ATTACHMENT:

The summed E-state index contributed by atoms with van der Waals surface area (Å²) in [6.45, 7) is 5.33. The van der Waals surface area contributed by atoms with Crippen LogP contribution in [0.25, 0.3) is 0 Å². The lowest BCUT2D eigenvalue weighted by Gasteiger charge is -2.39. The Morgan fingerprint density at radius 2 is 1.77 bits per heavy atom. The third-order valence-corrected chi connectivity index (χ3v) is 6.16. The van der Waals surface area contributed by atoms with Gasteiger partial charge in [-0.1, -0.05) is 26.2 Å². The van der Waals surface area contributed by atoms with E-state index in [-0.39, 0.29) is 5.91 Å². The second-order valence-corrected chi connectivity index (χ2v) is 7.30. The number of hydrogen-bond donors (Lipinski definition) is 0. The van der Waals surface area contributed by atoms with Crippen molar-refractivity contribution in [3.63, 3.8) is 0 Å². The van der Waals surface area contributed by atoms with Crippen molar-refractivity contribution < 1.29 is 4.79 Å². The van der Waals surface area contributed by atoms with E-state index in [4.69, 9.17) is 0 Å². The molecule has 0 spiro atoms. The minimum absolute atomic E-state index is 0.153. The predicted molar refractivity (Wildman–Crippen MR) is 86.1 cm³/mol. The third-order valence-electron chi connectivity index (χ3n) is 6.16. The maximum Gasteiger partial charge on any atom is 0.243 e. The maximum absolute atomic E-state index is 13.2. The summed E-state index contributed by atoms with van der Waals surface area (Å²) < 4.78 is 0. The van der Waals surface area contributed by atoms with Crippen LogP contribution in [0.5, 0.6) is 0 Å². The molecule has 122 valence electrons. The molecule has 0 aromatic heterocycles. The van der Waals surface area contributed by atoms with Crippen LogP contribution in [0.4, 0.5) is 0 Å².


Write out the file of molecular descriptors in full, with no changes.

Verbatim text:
The summed E-state index contributed by atoms with van der Waals surface area (Å²) in [6.45, 7) is 5.33. The van der Waals surface area contributed by atoms with Crippen LogP contribution in [0.25, 0.3) is 0 Å². The lowest BCUT2D eigenvalue weighted by Gasteiger charge is -2.39. The Morgan fingerprint density at radius 2 is 1.77 bits per heavy atom. The third-order valence-corrected chi connectivity index (χ3v) is 6.16. The van der Waals surface area contributed by atoms with Gasteiger partial charge in [-0.1, -0.05) is 26.2 Å². The van der Waals surface area contributed by atoms with E-state index in [-0.39, 0.29) is 5.91 Å². The second-order valence-corrected chi connectivity index (χ2v) is 7.30. The number of hydrogen-bond donors (Lipinski definition) is 0. The van der Waals surface area contributed by atoms with Crippen molar-refractivity contribution in [3.63, 3.8) is 0 Å². The van der Waals surface area contributed by atoms with Crippen molar-refractivity contribution < 1.29 is 4.79 Å². The van der Waals surface area contributed by atoms with E-state index in [4.69, 9.17) is 0 Å². The molecule has 0 spiro atoms. The minimum absolute atomic E-state index is 0.153. The predicted molar refractivity (Wildman–Crippen MR) is 86.1 cm³/mol. The third-order valence-electron chi connectivity index (χ3n) is 6.16. The maximum Gasteiger partial charge on any atom is 0.243 e. The maximum absolute atomic E-state index is 13.2. The summed E-state index contributed by atoms with van der Waals surface area (Å²) < 4.78 is 0. The van der Waals surface area contributed by atoms with Crippen LogP contribution in [0.5, 0.6) is 0 Å². The molecule has 122 valence electrons. The molecule has 0 aromatic heterocycles. The van der Waals surface area contributed by atoms with Crippen LogP contribution in [0.4, 0.5) is 0 Å².